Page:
Following on from his previous directing credits, Martin McDonagh brings to life a new level of dark comedy that only works if you embrace the darkness of the humour. Three Billboards Outside Ebbing, Missouri is the story of Mildred Hayes (Francis McDormand), a mother grieving over the death of her daughter, whose case still has not been solved. She takes out three old billboards and puts up signs saying “RAPED WHILE DYING” “STILL NO ARRESTS” and “WHY, SHERIFF WILLOUGHBY?” This is an act that does not sit well with many residents of Ebbing, Missouri, in particular Officer Dixon (Sam Rockwell), the hot-headed, incompetent racist cop who takes personal offence to the calling out of Police Chief Willoughby (Woody Harrelson). Everything begins to escalate as people in the community begin to take sides and shift the sympathy from the woman who lost her daughter, in favour of the police chief she is calling out. Three Billboards deals with tragedy, violence and how people handle grief with some gut busting humour that will leave you questioning the kind of person you are for laughing at it.
Shines is not a word one would use to describe Francis McDormand’s performance. She emulates a woman who has lost hope, no longer caring about anything or anyone, including her son (Lucas Hedges). This brilliant performance makes it difficult to like Mildred Hayes, you empathize with a grieving mother, but you don’t always like her as a character. She ignores her son’s pleas to remove the billboards; she fights back against any resistance including from the local priest and she grieves in her own way. Her abrasive nature leads to fascinating interactions between the slow-minded Dixon (particularly when she baits him), and the mild tempered Willoughby. As far as unlikable characters go, Sam Rockwell’s Jason Dixon might be leading the pack. His ignorance and violent nature makes him despicable, yet his lack of intelligence makes him perhaps one of the funniest characters in the movie. The way he is continuously baited by Mildred is the reason for so much of the humour. With the extreme nature of Hayes and Dixon, Woody Harrelson brings neutrality to the game with Chief Willoughby. His scenes with McDormand are more personal and emotional; despite their differences the two have a mutual respect. This is personified perfectly during their scene in the integration room of the police station after Mildred assaults the local dentist.
Throughout Three Billboards multiple themes are explored, but none is more impacting than the idea of an “us versus them” mentality between Civilians and Police. The police are not necessarily the bad guys, but they aren’t the good guys either, they are a grey force that appears unchallenged by the community until three billboards question their resolve. At its core Three Billboards is about grief and dealing with lose. We see different characters handle their loses through different ways, from seeking vengeance, to violent acts and even remaining oblivious to hide the pain. That’s what makes Three Billboards stand out, the understanding the grief affects everyone differently, but there is a right way and wrong way to go about it.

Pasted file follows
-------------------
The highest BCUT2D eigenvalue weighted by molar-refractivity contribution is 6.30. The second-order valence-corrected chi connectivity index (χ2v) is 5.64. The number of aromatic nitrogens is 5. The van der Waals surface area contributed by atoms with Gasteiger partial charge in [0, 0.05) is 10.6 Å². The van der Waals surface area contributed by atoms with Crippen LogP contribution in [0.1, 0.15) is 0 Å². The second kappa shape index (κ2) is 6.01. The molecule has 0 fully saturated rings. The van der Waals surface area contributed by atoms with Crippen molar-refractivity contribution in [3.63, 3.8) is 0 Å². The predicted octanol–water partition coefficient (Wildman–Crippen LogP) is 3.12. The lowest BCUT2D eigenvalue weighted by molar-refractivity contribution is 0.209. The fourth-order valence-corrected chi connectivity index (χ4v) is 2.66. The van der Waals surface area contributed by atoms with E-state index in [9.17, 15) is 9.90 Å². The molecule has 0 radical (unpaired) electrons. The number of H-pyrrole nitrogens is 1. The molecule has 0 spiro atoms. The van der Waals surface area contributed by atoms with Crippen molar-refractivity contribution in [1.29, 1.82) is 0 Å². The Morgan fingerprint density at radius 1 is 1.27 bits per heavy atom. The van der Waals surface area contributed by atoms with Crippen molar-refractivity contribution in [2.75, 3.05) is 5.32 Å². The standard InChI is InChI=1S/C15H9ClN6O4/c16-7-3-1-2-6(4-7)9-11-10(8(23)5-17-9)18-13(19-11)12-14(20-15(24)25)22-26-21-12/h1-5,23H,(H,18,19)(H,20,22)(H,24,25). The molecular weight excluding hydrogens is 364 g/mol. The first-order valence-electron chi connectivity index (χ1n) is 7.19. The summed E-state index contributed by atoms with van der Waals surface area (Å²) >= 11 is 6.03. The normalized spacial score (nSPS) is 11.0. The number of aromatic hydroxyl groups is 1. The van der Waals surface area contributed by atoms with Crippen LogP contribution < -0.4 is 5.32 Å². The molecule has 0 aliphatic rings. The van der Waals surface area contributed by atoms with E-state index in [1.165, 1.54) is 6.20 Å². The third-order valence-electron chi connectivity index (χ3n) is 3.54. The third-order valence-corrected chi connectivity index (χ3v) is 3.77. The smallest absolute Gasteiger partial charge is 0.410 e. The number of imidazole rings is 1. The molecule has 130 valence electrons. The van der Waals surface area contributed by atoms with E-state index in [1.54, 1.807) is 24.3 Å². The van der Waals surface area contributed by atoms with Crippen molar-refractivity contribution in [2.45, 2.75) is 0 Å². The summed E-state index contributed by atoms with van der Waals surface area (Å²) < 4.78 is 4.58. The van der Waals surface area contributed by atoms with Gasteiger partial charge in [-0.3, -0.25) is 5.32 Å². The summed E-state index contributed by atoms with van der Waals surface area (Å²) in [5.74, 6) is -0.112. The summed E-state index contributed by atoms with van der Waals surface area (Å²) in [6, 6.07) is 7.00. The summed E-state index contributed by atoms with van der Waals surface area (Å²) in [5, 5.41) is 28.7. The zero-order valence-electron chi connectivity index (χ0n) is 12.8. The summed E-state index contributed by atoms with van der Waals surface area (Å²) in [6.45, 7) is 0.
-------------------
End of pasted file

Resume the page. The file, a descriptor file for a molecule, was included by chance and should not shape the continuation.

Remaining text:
The ending of the film can lead to some uneasiness among the audience, you will be on board with it or you will leave feeling incomplete. McDonagh encapsulates the unsatisfactory nature with dealing with grief, sometimes the world does not resolve the way you would like, and so you create your own resolution. Given the fact that this movie is all about a mother dealing with her own grief, I believe the ending worked.
Three Billboards Outside Ebbing, Missouri isn’t necessarily an easy watch, often harsh in places, violent in others, with a dark sense of humour you know you should not laugh but can’t help it. The movie is darker than McDonagh’s previous movies, from its story even down to the style of humour he adopts. Which is saying something since he made a movie about a Hitman accidently killing a child. Lead by fantastic leads and backed by an incredible ensemble of supporting characters Three Billboards is an interesting insight into small town life, the role of law enforcement in society and the way we deal with loss.
If you are a fan of Martin McDonagh previous films In Bruges and Seven Psychopaths then you will love this film.
Three Billboards Outside Ebbing, Missouri Scores 9/10
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